Charitable giving: In addition to what each of us commits to giving to our church, we were also able to donate to one of our favorite DC-based organizations, Critical Exposure. The students showcased their work and led discussions about the school-to-prison pipeline at their end of year showcase, and they were phenomenal! So happy to support an organization that not only develops students’ artistic eye but also their critical thinking and desires for social change. If you don’t know about Critical Exposure, check them out: http://www.criticalexposure.org/.

Reese’s unexpected expenses: I needed to get work done on my car and that cost almost $800. I wasn’t trippin’ though. It’s amazing how less stressful these things are when you know you have the money in the bank. I also bought a last minute plane ticket. Sometimes you just have to hop on a plane and go see people you need to see.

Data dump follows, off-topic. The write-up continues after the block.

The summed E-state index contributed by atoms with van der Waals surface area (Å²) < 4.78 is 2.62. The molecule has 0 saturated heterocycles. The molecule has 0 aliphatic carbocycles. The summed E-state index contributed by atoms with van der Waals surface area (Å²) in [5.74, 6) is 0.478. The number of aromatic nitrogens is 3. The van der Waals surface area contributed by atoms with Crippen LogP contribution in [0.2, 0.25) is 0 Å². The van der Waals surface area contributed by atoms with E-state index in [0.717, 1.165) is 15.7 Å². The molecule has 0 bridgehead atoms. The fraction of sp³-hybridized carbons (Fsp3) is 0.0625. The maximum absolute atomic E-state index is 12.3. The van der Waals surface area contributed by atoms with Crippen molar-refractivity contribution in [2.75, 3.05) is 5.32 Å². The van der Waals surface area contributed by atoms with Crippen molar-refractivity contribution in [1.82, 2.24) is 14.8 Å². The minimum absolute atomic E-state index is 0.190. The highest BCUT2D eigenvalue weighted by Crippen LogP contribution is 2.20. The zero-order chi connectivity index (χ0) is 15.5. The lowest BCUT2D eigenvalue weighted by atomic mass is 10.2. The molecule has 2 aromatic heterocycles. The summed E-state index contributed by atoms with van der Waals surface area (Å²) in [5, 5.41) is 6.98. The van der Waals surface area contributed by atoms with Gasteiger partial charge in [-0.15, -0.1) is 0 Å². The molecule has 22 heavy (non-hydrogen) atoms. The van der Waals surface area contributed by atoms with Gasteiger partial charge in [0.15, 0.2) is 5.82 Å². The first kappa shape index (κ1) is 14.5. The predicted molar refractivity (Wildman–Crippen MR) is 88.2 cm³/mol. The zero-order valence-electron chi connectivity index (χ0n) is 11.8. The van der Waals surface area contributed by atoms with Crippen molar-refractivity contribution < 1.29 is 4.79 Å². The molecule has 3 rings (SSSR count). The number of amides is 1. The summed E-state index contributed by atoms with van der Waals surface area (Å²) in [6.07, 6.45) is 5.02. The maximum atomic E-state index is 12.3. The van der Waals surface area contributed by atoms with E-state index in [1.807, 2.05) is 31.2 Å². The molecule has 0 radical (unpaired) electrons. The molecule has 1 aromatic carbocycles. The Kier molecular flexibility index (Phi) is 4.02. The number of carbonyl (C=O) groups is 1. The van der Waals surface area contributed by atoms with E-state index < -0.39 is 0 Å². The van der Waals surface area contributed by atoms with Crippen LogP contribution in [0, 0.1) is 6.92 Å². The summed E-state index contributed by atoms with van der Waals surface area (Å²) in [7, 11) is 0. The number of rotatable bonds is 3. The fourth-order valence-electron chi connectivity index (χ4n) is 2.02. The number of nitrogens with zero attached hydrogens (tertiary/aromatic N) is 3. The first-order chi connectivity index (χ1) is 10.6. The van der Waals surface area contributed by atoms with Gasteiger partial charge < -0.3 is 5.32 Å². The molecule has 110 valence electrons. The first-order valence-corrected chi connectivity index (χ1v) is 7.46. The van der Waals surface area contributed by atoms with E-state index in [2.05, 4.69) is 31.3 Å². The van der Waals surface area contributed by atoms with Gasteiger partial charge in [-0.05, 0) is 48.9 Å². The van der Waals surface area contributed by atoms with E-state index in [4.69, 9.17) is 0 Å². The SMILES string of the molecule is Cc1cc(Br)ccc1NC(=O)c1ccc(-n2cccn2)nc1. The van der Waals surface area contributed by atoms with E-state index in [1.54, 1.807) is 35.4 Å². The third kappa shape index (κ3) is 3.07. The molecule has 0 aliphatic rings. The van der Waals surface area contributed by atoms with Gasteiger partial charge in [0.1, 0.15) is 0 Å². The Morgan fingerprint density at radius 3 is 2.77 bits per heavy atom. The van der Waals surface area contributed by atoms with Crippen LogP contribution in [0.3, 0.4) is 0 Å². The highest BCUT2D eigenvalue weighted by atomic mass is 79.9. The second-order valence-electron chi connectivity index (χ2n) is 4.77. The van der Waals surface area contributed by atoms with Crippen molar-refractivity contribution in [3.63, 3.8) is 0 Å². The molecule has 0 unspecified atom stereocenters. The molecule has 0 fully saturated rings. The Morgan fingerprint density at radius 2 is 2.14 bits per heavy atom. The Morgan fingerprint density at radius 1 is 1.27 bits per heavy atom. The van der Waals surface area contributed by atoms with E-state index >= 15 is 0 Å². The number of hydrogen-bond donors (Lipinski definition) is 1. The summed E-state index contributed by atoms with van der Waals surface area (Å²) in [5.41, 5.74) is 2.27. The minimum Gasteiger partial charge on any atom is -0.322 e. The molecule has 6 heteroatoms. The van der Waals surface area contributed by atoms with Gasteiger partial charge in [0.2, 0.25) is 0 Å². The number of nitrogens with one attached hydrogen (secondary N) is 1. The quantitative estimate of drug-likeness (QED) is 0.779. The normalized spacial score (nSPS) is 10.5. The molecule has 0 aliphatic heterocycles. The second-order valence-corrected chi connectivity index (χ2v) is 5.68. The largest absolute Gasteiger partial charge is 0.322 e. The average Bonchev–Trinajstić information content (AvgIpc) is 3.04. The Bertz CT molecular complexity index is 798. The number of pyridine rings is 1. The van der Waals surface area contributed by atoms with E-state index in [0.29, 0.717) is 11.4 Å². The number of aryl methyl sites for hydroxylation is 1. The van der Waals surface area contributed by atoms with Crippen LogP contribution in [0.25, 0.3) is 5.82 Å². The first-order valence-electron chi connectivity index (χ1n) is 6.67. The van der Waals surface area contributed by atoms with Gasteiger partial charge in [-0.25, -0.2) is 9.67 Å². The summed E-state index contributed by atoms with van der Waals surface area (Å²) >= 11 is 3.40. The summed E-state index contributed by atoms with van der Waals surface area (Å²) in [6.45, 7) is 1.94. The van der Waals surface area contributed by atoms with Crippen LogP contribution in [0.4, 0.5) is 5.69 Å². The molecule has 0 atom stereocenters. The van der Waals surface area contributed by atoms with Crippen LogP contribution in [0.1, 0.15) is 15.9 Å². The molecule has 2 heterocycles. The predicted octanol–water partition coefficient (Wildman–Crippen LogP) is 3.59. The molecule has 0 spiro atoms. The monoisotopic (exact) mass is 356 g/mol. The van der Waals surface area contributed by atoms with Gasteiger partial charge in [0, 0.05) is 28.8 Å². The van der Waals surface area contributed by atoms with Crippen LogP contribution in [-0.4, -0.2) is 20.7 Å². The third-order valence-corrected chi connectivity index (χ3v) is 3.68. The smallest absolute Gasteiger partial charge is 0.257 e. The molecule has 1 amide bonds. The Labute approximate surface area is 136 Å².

Ricks’ unexpected expenses: I went to visit my family in Philly over Mother’s Day weekend, which was a planned expense, but I missed my return bus home and had to buy another ticket last minute. It was $14 but I was still peeved at myself because it was money I hadn’t planned to spend for the trip. I also had a last minute trip to Kansas for a workshop where there had to be an outlay of about $50 for food, most of which I will be reimbursed. When I travel I tend to buy charms and I lost a pair of my silver studs and replaced them, so I spent about $39 on jewelry.